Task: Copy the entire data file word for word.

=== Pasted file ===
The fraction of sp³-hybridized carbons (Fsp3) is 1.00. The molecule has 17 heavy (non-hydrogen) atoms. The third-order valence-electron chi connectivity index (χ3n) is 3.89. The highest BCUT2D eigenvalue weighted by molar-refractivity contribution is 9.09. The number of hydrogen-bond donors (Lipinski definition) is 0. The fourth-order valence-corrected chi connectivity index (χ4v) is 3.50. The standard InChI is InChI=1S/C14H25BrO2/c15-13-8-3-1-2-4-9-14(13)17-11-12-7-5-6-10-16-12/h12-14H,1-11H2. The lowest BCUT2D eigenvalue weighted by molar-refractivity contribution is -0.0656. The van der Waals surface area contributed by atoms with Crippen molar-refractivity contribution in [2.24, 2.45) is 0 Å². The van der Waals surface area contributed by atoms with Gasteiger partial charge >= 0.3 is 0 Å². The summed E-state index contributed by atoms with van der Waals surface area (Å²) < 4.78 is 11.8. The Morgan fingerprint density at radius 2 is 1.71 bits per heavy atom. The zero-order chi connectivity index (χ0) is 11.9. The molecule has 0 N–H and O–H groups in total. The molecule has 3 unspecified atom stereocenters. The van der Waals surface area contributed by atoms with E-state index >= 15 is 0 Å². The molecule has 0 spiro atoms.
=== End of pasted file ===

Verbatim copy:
The fraction of sp³-hybridized carbons (Fsp3) is 1.00. The molecule has 17 heavy (non-hydrogen) atoms. The third-order valence-electron chi connectivity index (χ3n) is 3.89. The highest BCUT2D eigenvalue weighted by molar-refractivity contribution is 9.09. The number of hydrogen-bond donors (Lipinski definition) is 0. The fourth-order valence-corrected chi connectivity index (χ4v) is 3.50. The standard InChI is InChI=1S/C14H25BrO2/c15-13-8-3-1-2-4-9-14(13)17-11-12-7-5-6-10-16-12/h12-14H,1-11H2. The lowest BCUT2D eigenvalue weighted by molar-refractivity contribution is -0.0656. The van der Waals surface area contributed by atoms with Crippen molar-refractivity contribution in [2.24, 2.45) is 0 Å². The van der Waals surface area contributed by atoms with Gasteiger partial charge >= 0.3 is 0 Å². The summed E-state index contributed by atoms with van der Waals surface area (Å²) < 4.78 is 11.8. The Morgan fingerprint density at radius 2 is 1.71 bits per heavy atom. The zero-order chi connectivity index (χ0) is 11.9. The molecule has 0 N–H and O–H groups in total. The molecule has 3 unspecified atom stereocenters. The van der Waals surface area contributed by atoms with E-state index >= 15 is 0 Å². The molecule has 0 spiro atoms.